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Derek Chauvin trial: When will we have a verdict?

Oliver O'Connell,Gino Spocchia and Louise Hall
·4-min read
<p>Former Minneapolis police officer Derek Chauvin sits in front of a picture of George Floyd displayed during Chauvin’s trial for second-degree murder, third-degree murder and second-degree manslaughter in the death of Floyd in Minneapolis, Minnesota</p> (Jane Rosenberg/Reuters)

Former Minneapolis police officer Derek Chauvin sits in front of a picture of George Floyd displayed during Chauvin’s trial for second-degree murder, third-degree murder and second-degree manslaughter in the death of Floyd in Minneapolis, Minnesota

(Jane Rosenberg/Reuters)

The trial of Derek Chauvin, the former Minneapolis police officer accused of murdering George Floyd, an unarmed Black man, last May, is nearing its end.

Closing arguments are set for Monday following three weeks of testimony, from which point the jury can begin deliberating.

The jurors will then be sequestered away from the outside world to decide on a verdict, which could take just a few hours or up to several weeks.

There is a large amount of witness testimony and evidence for the jurors to consider and it is unclear how long it will take the jury to announce a decision. Predicting the length of jury deliberations is difficult.

Last week, Judge Peter Cahill turned to the jurors and warned them to pack a bag when they returned on Monday. “If I were you, I would plan for long [deliberations] and hope for short,” he told them.

Mr Chauvin, facing three charges of murder, told the court he was invoking the Fifth Amendment right not to testify in the trial, as the defence started to conclude. He has been in court every day of the trial so far, although remained silent.

The charges against him — of second-degree unintentional murder, third-degree murder, and manslaughter — could carry 40 and 25-year sentences, respectively. He has pleaded not guilty to all three charges. A guilty verdict for each charge must be unanimous.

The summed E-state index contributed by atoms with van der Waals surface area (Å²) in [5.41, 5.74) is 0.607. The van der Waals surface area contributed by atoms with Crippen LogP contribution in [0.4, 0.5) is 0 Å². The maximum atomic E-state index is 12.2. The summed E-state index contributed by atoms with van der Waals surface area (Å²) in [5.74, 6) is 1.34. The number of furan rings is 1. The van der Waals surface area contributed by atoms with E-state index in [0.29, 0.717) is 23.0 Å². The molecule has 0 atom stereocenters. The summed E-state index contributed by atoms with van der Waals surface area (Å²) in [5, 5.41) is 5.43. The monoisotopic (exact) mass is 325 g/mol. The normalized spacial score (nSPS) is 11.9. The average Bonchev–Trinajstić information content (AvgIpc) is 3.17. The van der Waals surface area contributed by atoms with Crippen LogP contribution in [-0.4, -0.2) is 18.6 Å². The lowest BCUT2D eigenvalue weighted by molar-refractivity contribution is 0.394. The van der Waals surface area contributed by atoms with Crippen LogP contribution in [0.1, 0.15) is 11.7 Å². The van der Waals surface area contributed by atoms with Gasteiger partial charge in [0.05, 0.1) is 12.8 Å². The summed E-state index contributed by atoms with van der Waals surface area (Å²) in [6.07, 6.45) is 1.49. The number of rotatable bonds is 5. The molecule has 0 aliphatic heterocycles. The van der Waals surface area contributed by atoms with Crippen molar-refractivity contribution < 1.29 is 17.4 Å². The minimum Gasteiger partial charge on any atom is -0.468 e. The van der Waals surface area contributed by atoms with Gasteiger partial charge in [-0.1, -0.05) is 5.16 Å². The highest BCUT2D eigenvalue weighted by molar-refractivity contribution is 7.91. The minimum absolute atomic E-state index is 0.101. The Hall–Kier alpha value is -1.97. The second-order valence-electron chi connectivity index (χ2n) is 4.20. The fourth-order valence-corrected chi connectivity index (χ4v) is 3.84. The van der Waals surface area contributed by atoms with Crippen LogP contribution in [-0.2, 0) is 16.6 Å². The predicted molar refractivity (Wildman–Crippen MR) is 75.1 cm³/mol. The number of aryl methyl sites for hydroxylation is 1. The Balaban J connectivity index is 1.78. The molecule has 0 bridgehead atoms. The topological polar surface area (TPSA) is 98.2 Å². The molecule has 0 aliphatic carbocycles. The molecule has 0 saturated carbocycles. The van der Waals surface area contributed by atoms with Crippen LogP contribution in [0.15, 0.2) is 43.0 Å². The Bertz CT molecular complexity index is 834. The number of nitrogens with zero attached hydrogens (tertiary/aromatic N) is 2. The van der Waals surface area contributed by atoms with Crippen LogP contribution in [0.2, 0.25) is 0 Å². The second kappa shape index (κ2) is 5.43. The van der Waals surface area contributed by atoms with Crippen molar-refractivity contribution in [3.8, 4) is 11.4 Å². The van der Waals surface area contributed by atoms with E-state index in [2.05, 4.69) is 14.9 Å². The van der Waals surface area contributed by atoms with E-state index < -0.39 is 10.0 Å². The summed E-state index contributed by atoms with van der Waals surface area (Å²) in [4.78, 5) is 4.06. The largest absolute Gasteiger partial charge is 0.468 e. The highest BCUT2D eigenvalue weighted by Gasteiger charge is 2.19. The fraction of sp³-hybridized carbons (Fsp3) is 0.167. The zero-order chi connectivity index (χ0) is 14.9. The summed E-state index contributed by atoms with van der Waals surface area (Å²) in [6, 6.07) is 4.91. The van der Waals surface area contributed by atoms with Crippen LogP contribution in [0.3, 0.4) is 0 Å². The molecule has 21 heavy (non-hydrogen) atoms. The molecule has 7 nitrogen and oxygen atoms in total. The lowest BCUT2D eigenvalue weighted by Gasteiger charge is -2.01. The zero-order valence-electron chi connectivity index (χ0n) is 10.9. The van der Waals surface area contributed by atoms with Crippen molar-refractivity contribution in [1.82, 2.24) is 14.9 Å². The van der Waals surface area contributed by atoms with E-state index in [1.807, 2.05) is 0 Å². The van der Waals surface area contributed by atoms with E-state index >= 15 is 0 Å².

Mr Chauvin’s defence team is being paid for by the Minnesota Police and Peace Officers Association, as although he and three other officers were fired after Mr Floyd’s death, the Minneapolis Police Department still has a membership.

The defence argument centres on there being more factors to consider beyond video footage of Mr Chauvin kneeling on Mr Floyd’s neck during the incident on 25 May 2020.

“There is no political or social cause in this courtroom,” Mr Nelson told the court during the first week of the trial. “But the evidence is far greater than nine minutes and 29 seconds.”

Four officers were called to the scene on reports that George Floyd was using a counterfeit $20 bill. As Mr Chauvin detained Mr Floyd, he was filmed kneeling on the man’s neck while Mr Floyd pleaded for air and eventually lost consciousness.

“Derek Chauvin did exactly what he had been trained to do over his 19-year career,” Mr Nelson added. “The use of force is not attractive, but it is a necessary part of policing.”

The defence brought attention to Mr Floyd’s size, that he resisted arrest, and that he had drugs in his system at the time – which they argue were the cause of death when combined with his pre-existing health conditions.

The first medical expert called by the defence, Dr David Fowler. told the court on Wednesday that Mr Floyd died of combination of factors — including disease of the heart.

Forensic medical specialist Dr Bill Smock, arguing for the prosecution, told the court last week that “Mr Floyd died of positional asphyxia, which is a fancy way of saying he died because he had no oxygen in his body”.

Off-duty Minneapolis firefighter Genevieve Hansen said on day two of the trial that she pleaded with officers to check Mr Floyd’s pulse and was not permitted to give him medical attention.

There is extensive footage of her interaction with the officers, in addition to those of the other witnesses. Ms Hansen resorting to calling 911 to report the incident.

Another bystander, Donald Williams, also shouted at the police to get off Mr Floyd, but rejected claims by the defence team that he “grew angrier and angrier”. Mr Williams also called the police after the incident to report that officers had murdered Mr Floyd.

Darnella Frazier, the teenage girl who filmed the video in which Mr Floyd can be heard saying that he couldn’t breathe, said that the group of bystanders had become loud and called Mr Chauvin names, but no one threatened him and he did not seem scared by them.

The protests and unrest that followed the events of that day last summer renewed a nationwide reckoning around racism, policing, and civil rights that continues to this day.

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